com156_week1_reading1

com156_week1_reading1 - WRITING ESSAYS Part One How to Read...

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Part One How to Read and Write in College 1. Succeeding in College 3 2. Reading and Writing in College and Beyond 22 3. Writing Basics 45 4. Finding and Exploring Your Topic 62 5. Making a Point 74 6. Supporting Your Point 88 7. Making a Plan 100 8. Writing a Draft 110 9. Revising Your Draft 125 WRITING ESSAYS ¡
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3 If you’re reading this, you’ve probably just started a college writing course, and you might not know what to expect. What kind of writing will you have to do? What do you need to know to pass? What will the teacher expect? In the F rst section of this chapter, students who have recently com- pleted their F rst year of college supply answers to these and other common questions. These students were in your exact spot very recently, so they’re in a good position to tell you what you need to know. In the second section of this chapter, you’ll learn four strategies that will be critical to your success in all your college courses — how to identify your goals, how to manage your time, how to use the resources available to you, and how to F nd and use your learning style. Paying attention now to the students’ advice and the four success strategies is deF nitely worth your time. PRACTICE YOUR EDUCATIONAL EXPERIENCES Write about your educational experiences so far, including things that may help your teacher understand what you’ve done so far and things that you hope to learn in this course. 1 Succeeding in College What You Need to Know You Know This You know the importance of advice. • You ask a friend which shirt looks best on you. • You ask an older brother or sister what a certain teacher is like. • You ask an experienced coworker how to work toward a promotion. • You ask a teacher for advice on choosing a major. IDEA JOURNAL Write about some good advice (or some bad advice) you’ve gotten in the past. ¡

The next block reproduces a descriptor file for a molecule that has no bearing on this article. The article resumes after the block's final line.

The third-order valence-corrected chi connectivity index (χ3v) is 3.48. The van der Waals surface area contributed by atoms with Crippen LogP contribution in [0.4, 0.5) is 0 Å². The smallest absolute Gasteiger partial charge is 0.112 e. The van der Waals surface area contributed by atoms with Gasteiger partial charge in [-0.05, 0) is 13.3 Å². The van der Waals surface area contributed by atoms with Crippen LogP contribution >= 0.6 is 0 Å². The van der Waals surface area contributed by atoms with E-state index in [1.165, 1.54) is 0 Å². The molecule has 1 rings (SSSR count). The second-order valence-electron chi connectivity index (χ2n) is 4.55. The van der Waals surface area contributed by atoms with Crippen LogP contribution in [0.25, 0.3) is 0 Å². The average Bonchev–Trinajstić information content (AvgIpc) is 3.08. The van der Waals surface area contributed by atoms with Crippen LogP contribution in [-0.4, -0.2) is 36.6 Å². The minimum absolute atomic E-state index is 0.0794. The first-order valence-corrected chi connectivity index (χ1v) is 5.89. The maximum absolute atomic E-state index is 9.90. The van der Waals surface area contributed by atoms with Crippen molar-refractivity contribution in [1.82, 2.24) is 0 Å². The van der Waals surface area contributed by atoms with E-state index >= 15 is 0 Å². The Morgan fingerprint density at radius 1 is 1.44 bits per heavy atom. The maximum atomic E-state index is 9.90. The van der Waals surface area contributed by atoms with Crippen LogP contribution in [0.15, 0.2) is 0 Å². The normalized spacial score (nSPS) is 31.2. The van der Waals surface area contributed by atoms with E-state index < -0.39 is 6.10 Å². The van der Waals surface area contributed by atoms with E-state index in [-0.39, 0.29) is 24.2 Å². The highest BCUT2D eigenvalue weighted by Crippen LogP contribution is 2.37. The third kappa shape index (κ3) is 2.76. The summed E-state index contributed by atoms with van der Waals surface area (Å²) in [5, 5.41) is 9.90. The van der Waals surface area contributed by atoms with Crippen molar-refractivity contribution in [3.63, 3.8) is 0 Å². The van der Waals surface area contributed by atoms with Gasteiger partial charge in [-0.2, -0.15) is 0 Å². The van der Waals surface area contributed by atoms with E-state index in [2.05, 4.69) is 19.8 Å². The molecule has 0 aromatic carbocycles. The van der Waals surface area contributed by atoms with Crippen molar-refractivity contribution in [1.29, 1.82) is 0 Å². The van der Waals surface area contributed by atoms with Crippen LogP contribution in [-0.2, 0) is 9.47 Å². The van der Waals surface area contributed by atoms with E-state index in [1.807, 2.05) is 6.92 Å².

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Advice from those who’ve been there 4 Michael Dalkas, Georgia Perimeter College Janice Diamond, Holmes Community College Danita Edwards, Y ou might be wondering: Why do I have to take this course, any- way? The answer is that most, if not all, of your college courses will require some writing, and the better you write, the better you will do. Being able to write well will also help you get a good job and express yourself in your everyday life. The advice on pages 4–9 comes di- rectly from our experience. We promise it will help you. Writing College writing involves new kinds of writing and new ways of writing. Here are some of the things we had to get used to. Essays aren’t always just F ve paragraphs. Many of us learned to write essays with F ve paragraphs (introduction, three body paragraphs, and conclu- sion). That is a great way to learn how to write a basic essay, but in college courses, you’ll hardly ever be assigned a “f ve-paragraph essay.” Your teachers might give you a target length, but the F nal length will depend on what you need to develop your ideas.
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com156_week1_reading1 - WRITING ESSAYS Part One How to Read...

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